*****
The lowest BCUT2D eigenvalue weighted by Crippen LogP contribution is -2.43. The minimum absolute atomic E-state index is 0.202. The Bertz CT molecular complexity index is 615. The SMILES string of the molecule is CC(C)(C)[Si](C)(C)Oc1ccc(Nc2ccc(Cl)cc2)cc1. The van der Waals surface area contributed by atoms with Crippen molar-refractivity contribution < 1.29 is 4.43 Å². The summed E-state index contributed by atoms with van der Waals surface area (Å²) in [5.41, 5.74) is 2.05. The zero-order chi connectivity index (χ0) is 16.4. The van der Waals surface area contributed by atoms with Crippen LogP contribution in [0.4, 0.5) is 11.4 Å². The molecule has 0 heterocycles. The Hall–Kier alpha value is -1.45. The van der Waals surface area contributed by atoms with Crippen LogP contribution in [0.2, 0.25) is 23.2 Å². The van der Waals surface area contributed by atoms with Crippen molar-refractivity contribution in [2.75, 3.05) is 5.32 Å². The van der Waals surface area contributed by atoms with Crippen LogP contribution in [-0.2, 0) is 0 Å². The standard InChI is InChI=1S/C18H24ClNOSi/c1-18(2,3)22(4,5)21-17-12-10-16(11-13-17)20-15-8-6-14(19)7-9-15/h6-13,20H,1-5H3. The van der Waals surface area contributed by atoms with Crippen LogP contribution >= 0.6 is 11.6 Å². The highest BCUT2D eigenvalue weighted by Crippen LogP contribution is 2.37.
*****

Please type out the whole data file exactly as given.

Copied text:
The lowest BCUT2D eigenvalue weighted by Crippen LogP contribution is -2.43. The minimum absolute atomic E-state index is 0.202. The Bertz CT molecular complexity index is 615. The SMILES string of the molecule is CC(C)(C)[Si](C)(C)Oc1ccc(Nc2ccc(Cl)cc2)cc1. The van der Waals surface area contributed by atoms with Crippen molar-refractivity contribution < 1.29 is 4.43 Å². The summed E-state index contributed by atoms with van der Waals surface area (Å²) in [5.41, 5.74) is 2.05. The zero-order chi connectivity index (χ0) is 16.4. The van der Waals surface area contributed by atoms with Crippen LogP contribution in [0.4, 0.5) is 11.4 Å². The molecule has 0 heterocycles. The Hall–Kier alpha value is -1.45. The van der Waals surface area contributed by atoms with Crippen LogP contribution in [0.2, 0.25) is 23.2 Å². The van der Waals surface area contributed by atoms with Crippen molar-refractivity contribution in [2.75, 3.05) is 5.32 Å². The van der Waals surface area contributed by atoms with Crippen LogP contribution in [-0.2, 0) is 0 Å². The standard InChI is InChI=1S/C18H24ClNOSi/c1-18(2,3)22(4,5)21-17-12-10-16(11-13-17)20-15-8-6-14(19)7-9-15/h6-13,20H,1-5H3. The van der Waals surface area contributed by atoms with Crippen LogP contribution >= 0.6 is 11.6 Å². The highest BCUT2D eigenvalue weighted by Crippen LogP contribution is 2.37.